19 September 2006


The campaign to secure the rights of outworkers, which were under threat from a proposed bill before the Parliament, has been successful!

Workplace Relations Minister Kevin Andrews indicated that he is "happy to accept" recommendations of the Senate committee to maintain protections for outworkers. The Bill as it stood substantially undermined outworker protections and threatened their right to the same minimum entitlements as other employees.

In accepting the Senate Committee recommendations the Minister is agreeing to move a series of amendments negotiated between FairWear and the Department for Employment and Workplace Relations (DEWR), with the assistance of the Senate Committee and thereby gives hope that the worst of the bill’s impact on outworkers will now be avoided.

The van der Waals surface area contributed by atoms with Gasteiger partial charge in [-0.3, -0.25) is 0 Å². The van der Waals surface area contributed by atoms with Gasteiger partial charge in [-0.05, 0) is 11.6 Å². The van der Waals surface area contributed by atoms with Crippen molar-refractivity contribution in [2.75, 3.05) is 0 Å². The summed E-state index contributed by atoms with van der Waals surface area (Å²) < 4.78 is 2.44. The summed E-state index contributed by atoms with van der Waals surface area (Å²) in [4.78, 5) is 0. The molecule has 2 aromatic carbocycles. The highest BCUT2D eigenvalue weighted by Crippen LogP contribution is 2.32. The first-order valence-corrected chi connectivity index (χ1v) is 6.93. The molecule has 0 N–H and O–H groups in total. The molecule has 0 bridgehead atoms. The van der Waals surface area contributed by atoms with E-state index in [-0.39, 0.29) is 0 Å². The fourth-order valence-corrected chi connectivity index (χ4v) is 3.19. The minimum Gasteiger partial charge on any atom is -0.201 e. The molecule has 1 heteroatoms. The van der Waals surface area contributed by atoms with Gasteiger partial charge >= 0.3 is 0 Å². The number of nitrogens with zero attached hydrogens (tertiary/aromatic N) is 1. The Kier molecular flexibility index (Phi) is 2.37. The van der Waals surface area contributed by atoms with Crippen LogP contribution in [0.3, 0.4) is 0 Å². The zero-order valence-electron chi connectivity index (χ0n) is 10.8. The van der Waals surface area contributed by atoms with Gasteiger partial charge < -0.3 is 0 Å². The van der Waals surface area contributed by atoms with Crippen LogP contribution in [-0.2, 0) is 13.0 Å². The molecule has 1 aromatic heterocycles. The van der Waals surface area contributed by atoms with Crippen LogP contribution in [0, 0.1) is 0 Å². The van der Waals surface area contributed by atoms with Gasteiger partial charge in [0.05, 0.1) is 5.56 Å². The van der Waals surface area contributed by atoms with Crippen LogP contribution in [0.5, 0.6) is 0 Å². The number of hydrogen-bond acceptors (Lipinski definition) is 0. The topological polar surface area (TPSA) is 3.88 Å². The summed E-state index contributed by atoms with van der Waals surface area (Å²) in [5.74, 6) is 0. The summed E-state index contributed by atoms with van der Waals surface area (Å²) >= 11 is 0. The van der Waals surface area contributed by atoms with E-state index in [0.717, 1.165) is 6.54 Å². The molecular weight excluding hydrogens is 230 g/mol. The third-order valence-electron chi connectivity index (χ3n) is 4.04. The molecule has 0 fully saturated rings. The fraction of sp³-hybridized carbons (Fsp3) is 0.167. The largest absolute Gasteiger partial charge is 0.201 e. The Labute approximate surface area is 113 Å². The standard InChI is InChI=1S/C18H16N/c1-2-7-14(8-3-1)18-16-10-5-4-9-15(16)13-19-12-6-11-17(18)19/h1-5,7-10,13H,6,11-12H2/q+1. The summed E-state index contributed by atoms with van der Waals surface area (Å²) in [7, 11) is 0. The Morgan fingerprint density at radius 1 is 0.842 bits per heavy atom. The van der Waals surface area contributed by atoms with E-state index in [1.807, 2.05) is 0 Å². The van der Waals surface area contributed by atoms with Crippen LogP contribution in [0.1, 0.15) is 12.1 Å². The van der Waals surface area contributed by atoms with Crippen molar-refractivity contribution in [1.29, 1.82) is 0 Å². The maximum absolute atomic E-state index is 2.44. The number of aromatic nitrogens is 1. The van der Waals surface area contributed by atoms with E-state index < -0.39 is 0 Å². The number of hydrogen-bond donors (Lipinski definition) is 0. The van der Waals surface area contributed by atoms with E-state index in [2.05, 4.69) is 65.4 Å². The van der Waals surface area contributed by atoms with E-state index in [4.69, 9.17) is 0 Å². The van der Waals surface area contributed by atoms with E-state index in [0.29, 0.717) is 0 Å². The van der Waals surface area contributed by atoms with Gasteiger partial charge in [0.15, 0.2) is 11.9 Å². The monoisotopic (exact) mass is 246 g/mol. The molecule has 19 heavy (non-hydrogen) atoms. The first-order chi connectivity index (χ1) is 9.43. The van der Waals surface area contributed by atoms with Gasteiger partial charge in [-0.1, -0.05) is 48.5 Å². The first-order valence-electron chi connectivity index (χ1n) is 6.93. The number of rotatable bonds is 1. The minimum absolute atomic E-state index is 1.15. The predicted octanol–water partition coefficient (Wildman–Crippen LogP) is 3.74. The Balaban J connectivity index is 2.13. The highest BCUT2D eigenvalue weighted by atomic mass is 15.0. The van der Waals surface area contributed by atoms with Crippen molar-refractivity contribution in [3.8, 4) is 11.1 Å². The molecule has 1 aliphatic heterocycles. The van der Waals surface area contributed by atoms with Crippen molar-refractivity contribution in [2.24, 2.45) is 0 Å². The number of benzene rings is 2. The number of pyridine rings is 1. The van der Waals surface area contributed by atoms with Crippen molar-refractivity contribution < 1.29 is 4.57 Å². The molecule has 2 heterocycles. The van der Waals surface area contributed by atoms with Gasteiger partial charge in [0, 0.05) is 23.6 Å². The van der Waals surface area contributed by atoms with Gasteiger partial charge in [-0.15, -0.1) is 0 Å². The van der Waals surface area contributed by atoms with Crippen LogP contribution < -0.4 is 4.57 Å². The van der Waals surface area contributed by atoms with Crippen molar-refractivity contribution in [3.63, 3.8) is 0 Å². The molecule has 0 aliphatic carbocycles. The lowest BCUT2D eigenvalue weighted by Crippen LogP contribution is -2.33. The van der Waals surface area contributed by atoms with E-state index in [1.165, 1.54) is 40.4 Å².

The Minister has reiterated his commitment to maintain outworker protections. "Given that governments of all political persuasions have put protections in place for them, and we did in WorkChoices, then we wanted to do the same thing in this legislation.".

Fairwear will now turn its attention to those companies that are still resisting consumer pressure to become ethical retailers in Australia. Despite being asked for well over a year by schools, churches, community groups and consumers to sign the code of practice in relation to outworkers, several companies notably Lush, Ojay, Rich and Scanlan & Theodore have so far refused to do so.

More details about the campaign can be found at the FairWear website.

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